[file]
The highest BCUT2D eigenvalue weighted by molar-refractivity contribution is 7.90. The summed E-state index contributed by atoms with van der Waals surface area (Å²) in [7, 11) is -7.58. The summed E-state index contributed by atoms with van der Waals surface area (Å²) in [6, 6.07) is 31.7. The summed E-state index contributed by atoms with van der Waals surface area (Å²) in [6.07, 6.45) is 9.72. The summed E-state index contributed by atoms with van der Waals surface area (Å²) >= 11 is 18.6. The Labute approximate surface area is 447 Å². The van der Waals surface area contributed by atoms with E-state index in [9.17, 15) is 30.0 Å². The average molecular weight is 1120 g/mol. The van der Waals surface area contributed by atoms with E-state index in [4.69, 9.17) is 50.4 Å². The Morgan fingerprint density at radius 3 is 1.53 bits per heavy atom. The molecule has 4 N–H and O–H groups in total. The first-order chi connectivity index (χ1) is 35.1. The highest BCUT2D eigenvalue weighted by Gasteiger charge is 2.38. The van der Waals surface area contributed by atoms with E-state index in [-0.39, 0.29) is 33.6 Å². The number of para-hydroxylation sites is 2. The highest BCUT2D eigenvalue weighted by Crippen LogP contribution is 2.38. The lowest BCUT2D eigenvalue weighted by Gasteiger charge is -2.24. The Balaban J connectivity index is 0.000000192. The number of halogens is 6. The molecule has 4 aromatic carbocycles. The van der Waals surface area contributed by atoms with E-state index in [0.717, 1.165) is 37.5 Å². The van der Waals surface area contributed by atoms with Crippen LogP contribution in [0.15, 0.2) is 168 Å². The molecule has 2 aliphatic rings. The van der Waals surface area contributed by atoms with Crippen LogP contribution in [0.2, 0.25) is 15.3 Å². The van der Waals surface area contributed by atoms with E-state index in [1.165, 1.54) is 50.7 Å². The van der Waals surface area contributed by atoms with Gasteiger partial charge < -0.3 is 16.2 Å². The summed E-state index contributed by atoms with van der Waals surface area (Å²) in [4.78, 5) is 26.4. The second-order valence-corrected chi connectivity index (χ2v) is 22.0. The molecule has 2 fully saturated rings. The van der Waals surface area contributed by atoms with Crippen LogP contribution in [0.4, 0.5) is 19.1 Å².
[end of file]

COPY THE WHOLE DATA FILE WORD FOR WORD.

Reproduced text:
The highest BCUT2D eigenvalue weighted by molar-refractivity contribution is 7.90. The summed E-state index contributed by atoms with van der Waals surface area (Å²) in [7, 11) is -7.58. The summed E-state index contributed by atoms with van der Waals surface area (Å²) in [6, 6.07) is 31.7. The summed E-state index contributed by atoms with van der Waals surface area (Å²) in [6.07, 6.45) is 9.72. The summed E-state index contributed by atoms with van der Waals surface area (Å²) >= 11 is 18.6. The Labute approximate surface area is 447 Å². The van der Waals surface area contributed by atoms with E-state index in [9.17, 15) is 30.0 Å². The average molecular weight is 1120 g/mol. The van der Waals surface area contributed by atoms with E-state index in [4.69, 9.17) is 50.4 Å². The Morgan fingerprint density at radius 3 is 1.53 bits per heavy atom. The molecule has 4 N–H and O–H groups in total. The first-order chi connectivity index (χ1) is 35.1. The highest BCUT2D eigenvalue weighted by Gasteiger charge is 2.38. The van der Waals surface area contributed by atoms with E-state index in [-0.39, 0.29) is 33.6 Å². The number of para-hydroxylation sites is 2. The highest BCUT2D eigenvalue weighted by Crippen LogP contribution is 2.38. The lowest BCUT2D eigenvalue weighted by Gasteiger charge is -2.24. The Balaban J connectivity index is 0.000000192. The number of halogens is 6. The molecule has 4 aromatic carbocycles. The van der Waals surface area contributed by atoms with E-state index in [0.717, 1.165) is 37.5 Å². The van der Waals surface area contributed by atoms with Crippen LogP contribution in [0.15, 0.2) is 168 Å². The molecule has 2 aliphatic rings. The van der Waals surface area contributed by atoms with Crippen LogP contribution in [0.2, 0.25) is 15.3 Å². The van der Waals surface area contributed by atoms with E-state index in [1.165, 1.54) is 50.7 Å². The van der Waals surface area contributed by atoms with Gasteiger partial charge < -0.3 is 16.2 Å². The summed E-state index contributed by atoms with van der Waals surface area (Å²) in [4.78, 5) is 26.4. The second-order valence-corrected chi connectivity index (χ2v) is 22.0. The molecule has 2 fully saturated rings. The van der Waals surface area contributed by atoms with Crippen LogP contribution in [0.4, 0.5) is 19.1 Å².